Wednesday, 4 June 2008

How to be free: the idle idol

Over the past couple of weeks, I've been reading How to be Free, by editor of The Idler, Tom Hodgkinson.

Coming from an existentialist viewpoint (whereby there is no ultimate meaning and we construct our own way of living and meaning), Hodgkinson tackles a series of common things in society that he says enslave us and prevent us from experiencing our freedom. These handcuffs include forms of government, capitalism and what he calls 'mind-forg'd manacles' (a term borrowed from a poem by William Blake), certain ways of thinking and seeing life that prevent us from feeling free. What emerges, then, is a 'radical manifesto' for living. Hodgkinson would, for example, have us quit jobs that we find boring, realise that careerism often makes promises that it can't keep, refuse to vote in elections, abandon supermarket consumerism, ditch our watches and mobile phones and move to the countryside, amongst other recommendations.

What's appealing and quite fresh about this book is the way in which it identifies several of what I would call 'middle class idols': common ways of orientating one's life that ultimately make one end up feeling miserable. Chapter subjects include dealing with debt (which so often imprisons those who take it on), rejecting career and all its empty promises and even stopping moaning (all things which promise much but deliver little). What the book also positively captures is the way in which it seems many people have just forgotten how to have fun, so busy are they with so many other things. I was reminded again of such how good it is to laugh. In a positive way, Hodgkinson also implores readers not to always continually be so set on making things better for the future in some way that they fail to live in the present moment.

Overall, however, I found this book frustrating. Too often Hodgkinson seemed to have an unrealistically positive view of both human nature and pre-industrial Medieval life. This is combined with an ongoing rant against the effects of the Reformation and what he calls 'Puritanism'. Nearly all 'mind-forg'd manacles' are pinned onto the historical influence of Protestant theology. In actual fact, I suspect that much of the individualism and corresponding death of the corporate mindset has more to do with the French Revolution and the arisal of democracy than the rediscovery of the doctrines of justification by faith alone through grace alone.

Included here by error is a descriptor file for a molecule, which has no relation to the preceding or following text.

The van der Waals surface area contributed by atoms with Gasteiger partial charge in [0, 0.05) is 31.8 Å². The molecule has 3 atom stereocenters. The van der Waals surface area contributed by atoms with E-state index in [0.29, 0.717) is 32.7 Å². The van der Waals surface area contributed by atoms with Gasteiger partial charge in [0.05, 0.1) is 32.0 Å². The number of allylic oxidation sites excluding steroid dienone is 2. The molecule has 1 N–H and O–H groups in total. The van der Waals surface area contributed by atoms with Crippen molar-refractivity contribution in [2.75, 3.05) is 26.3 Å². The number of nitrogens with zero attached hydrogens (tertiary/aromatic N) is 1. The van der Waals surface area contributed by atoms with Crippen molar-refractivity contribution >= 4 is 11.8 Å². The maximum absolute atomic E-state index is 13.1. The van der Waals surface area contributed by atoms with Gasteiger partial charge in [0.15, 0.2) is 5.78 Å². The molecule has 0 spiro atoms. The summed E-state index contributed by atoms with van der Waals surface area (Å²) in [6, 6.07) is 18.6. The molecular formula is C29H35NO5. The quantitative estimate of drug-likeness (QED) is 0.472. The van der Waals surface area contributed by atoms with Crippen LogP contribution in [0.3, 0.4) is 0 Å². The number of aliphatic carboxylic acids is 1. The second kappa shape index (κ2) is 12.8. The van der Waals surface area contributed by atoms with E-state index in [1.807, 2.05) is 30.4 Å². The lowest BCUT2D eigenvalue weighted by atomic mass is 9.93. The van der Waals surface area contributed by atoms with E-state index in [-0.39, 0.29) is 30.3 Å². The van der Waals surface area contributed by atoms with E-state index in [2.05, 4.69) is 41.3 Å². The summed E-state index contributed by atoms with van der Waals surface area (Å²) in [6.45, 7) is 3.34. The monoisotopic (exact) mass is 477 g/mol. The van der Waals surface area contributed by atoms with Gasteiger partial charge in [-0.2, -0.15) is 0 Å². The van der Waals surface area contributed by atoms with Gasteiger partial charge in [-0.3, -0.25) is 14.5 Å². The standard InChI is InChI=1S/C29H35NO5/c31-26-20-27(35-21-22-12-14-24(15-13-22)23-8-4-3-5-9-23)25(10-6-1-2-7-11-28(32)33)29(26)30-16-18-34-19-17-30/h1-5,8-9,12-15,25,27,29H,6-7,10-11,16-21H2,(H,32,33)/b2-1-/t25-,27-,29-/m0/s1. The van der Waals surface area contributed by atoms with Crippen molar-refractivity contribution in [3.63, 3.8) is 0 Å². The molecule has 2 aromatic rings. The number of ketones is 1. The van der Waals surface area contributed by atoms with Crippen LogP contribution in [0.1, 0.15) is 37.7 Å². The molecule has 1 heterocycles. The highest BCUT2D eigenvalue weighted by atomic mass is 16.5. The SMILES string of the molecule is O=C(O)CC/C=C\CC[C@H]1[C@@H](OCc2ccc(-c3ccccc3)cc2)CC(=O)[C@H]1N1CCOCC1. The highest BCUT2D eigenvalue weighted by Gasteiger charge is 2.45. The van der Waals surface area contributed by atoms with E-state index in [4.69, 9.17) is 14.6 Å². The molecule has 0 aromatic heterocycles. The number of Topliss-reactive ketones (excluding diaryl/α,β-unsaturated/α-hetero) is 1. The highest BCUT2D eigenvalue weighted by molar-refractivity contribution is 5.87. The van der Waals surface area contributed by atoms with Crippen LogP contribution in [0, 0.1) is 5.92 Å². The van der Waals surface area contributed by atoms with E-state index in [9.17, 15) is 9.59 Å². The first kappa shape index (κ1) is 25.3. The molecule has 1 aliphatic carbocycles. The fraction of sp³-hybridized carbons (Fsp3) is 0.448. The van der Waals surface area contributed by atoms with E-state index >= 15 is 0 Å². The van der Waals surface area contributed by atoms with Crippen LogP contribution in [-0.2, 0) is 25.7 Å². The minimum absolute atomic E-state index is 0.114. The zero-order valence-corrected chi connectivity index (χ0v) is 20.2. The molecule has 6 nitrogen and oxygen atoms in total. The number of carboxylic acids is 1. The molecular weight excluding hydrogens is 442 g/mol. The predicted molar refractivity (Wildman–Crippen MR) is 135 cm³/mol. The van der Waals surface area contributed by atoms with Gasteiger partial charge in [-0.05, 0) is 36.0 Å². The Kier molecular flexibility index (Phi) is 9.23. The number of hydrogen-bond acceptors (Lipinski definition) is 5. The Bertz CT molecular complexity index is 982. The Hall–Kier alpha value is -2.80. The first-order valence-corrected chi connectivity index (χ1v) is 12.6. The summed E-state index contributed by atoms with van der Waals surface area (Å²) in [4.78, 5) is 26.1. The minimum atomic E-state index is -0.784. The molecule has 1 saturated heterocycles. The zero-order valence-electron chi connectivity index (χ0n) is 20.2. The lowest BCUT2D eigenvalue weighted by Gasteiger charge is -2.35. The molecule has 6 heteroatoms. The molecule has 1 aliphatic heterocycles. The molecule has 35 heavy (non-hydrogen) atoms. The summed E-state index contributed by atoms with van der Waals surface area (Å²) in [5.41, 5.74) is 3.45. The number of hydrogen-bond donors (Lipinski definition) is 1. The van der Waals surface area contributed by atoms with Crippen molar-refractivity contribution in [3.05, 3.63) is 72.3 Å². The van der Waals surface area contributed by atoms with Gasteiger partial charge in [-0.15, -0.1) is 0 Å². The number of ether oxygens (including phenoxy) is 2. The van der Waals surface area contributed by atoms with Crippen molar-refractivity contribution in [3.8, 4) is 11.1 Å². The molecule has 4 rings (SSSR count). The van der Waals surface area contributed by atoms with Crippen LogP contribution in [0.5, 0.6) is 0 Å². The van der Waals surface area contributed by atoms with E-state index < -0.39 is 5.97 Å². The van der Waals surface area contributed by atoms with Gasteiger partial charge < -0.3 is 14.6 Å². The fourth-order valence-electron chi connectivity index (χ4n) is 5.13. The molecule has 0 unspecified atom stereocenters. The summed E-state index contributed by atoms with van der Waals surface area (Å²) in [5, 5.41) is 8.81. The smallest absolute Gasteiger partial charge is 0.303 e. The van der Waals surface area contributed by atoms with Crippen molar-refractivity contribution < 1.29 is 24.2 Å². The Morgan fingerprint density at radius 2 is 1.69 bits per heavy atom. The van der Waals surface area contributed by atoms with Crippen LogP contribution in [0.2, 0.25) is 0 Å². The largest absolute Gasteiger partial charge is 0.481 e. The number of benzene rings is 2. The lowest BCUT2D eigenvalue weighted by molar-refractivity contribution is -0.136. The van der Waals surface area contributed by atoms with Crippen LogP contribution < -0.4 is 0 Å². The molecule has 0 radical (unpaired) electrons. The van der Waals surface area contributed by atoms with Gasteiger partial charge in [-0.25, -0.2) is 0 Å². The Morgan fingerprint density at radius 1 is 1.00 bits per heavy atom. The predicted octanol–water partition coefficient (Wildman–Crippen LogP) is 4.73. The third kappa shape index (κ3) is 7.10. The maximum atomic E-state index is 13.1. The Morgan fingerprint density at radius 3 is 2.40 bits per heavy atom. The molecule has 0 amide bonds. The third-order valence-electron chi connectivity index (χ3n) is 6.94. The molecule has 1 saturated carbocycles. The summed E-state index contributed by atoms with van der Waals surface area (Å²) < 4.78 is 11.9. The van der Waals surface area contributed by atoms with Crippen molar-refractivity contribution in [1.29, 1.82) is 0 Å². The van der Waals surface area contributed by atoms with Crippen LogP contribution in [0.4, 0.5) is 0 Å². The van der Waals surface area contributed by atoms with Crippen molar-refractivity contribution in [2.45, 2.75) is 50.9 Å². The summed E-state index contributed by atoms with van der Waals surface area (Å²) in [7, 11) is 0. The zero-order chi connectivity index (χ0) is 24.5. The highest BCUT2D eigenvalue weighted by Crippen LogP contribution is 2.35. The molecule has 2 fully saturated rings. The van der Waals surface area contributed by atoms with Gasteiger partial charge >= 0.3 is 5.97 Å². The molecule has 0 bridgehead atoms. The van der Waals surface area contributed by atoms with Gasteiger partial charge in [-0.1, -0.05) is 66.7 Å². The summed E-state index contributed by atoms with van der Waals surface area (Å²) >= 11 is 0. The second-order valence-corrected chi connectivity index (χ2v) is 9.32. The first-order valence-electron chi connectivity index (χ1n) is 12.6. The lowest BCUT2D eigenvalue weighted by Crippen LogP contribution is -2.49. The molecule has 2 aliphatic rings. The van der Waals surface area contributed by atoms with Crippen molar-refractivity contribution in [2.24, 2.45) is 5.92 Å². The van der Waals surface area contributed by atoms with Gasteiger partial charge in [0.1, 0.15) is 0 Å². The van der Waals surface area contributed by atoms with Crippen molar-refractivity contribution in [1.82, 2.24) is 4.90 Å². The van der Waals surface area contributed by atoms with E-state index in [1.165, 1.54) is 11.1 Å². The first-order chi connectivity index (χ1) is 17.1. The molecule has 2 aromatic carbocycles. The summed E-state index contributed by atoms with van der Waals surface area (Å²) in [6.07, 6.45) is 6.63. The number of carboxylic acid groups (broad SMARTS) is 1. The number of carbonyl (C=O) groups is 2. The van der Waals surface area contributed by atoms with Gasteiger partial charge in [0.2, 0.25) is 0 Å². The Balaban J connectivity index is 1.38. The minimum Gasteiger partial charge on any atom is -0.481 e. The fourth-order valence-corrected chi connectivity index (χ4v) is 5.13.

Some of the chapters advocate downright selfishness. Although at one point Hodgkinson admits that freedom can be experienced in serving others, the overwhelming burden of the book advocates living for oneself rather than being burdened by the needs of others. In one bizarre chapter, Hodgkinson seems to say that the feeling of guilt that we might feel for hurting others is merely culturally constructed:

'A sign that guilt is not an innate emotion but something culturally produced can be found in the example of infidelity. A man who is unfaithful to his girlfriend may feel pangs of guilt. But when he has split up with that girlfriend, the guilt over the infidelity vanishes and, indeed, he may feel the opposite emotion - he might feel quite pleased with himself. It is obvious too that small children do not feel the burden of guilt. Guilt is something we learn to feel.'

Not surprisingly, then, Hodgkinson advocates that we merely insulate ourselves from feelings of guilt and learn to desensitise ourselves to them.

Perhaps, though, my major gripe with the book is that of the central premise: that of freedom. There's no doubt that Hodgkinson puts his finger on many aspects of contemporary society that cause anxiety and unnecessary stress. Yet, for Hodgkinson, to be 'free' is to 'do what we like all day long; do nothing all day long; muck about all day long'. To be free is to be 'idle' - to be able to maximise time where a person can do what they might choose to do. According to Hodgkinson, the Adam and Eve narrative illustrates a pre-industrial idyll, where humans neither work nor consume. He seems to think that the world's problems would shrink if only everyone did what they would if they had free choice. (In passing, he can only deal with the problem of suffering by saying 'tough luck' and exhorting readers to 'embrace melancholy'. One chapter is flatly entitled, 'Stop moaning; be merry' - not, perhaps, the most sensitive way of addressing a suffering person). And it's worth noting that even if many of the 'evils' mentioned are done away with - mortgage, boredom, career and so on - we'd still not feel free.

Whilst, then, there is much in the book that is positive and even corroborates with Biblical thinking (like not building one's life around one's career, and the responsible use of the environment), it jars with Biblical thought when it just sets up another idol in the place of others: that of idleness. Ultimately the 'freedom' that Hodgkinson envisages is too limited. Biblical freedom is not found in doing nothing, but it embraces every part of human life as part of the worship of the Creator for which we were made and renews us to our created purpose. Indeed, Scripture warns against every person doing as they choose (see Judges 21:25 for starters). Hodgkinson seems unaware of the consequences that might follow if people really did life by his philosophy. Instead, we experience freedom as we willingly and joyfully submit all parts of our lives to Christ. Ironically, then, it's in serving others in love that we experience the freedom for which we all - Tom Hodgkinson included - crave.

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